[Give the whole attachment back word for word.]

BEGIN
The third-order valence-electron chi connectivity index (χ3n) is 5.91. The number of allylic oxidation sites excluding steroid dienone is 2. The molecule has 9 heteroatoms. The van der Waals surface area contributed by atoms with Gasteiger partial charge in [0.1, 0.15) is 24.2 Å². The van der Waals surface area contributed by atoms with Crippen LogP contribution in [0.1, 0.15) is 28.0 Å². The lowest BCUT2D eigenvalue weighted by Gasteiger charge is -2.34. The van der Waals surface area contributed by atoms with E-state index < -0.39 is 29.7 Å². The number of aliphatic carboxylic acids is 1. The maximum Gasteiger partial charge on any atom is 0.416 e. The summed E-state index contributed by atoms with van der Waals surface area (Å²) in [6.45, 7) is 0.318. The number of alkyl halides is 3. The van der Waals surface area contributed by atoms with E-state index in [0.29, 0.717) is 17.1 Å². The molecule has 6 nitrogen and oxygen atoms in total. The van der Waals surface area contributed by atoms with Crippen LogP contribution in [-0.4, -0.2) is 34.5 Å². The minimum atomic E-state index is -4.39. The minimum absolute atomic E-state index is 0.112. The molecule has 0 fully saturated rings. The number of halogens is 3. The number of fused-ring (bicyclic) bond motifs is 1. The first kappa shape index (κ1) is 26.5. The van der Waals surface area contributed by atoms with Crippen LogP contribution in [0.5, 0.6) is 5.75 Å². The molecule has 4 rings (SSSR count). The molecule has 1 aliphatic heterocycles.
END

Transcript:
The third-order valence-electron chi connectivity index (χ3n) is 5.91. The number of allylic oxidation sites excluding steroid dienone is 2. The molecule has 9 heteroatoms. The van der Waals surface area contributed by atoms with Gasteiger partial charge in [0.1, 0.15) is 24.2 Å². The van der Waals surface area contributed by atoms with Crippen LogP contribution in [0.1, 0.15) is 28.0 Å². The lowest BCUT2D eigenvalue weighted by Gasteiger charge is -2.34. The van der Waals surface area contributed by atoms with E-state index < -0.39 is 29.7 Å². The number of aliphatic carboxylic acids is 1. The maximum Gasteiger partial charge on any atom is 0.416 e. The summed E-state index contributed by atoms with van der Waals surface area (Å²) in [6.45, 7) is 0.318. The number of alkyl halides is 3. The van der Waals surface area contributed by atoms with E-state index in [0.29, 0.717) is 17.1 Å². The molecule has 6 nitrogen and oxygen atoms in total. The van der Waals surface area contributed by atoms with Crippen LogP contribution in [-0.4, -0.2) is 34.5 Å². The minimum atomic E-state index is -4.39. The minimum absolute atomic E-state index is 0.112. The molecule has 0 fully saturated rings. The number of halogens is 3. The number of fused-ring (bicyclic) bond motifs is 1. The first kappa shape index (κ1) is 26.5. The van der Waals surface area contributed by atoms with Crippen LogP contribution in [0.5, 0.6) is 5.75 Å². The molecule has 4 rings (SSSR count). The molecule has 1 aliphatic heterocycles.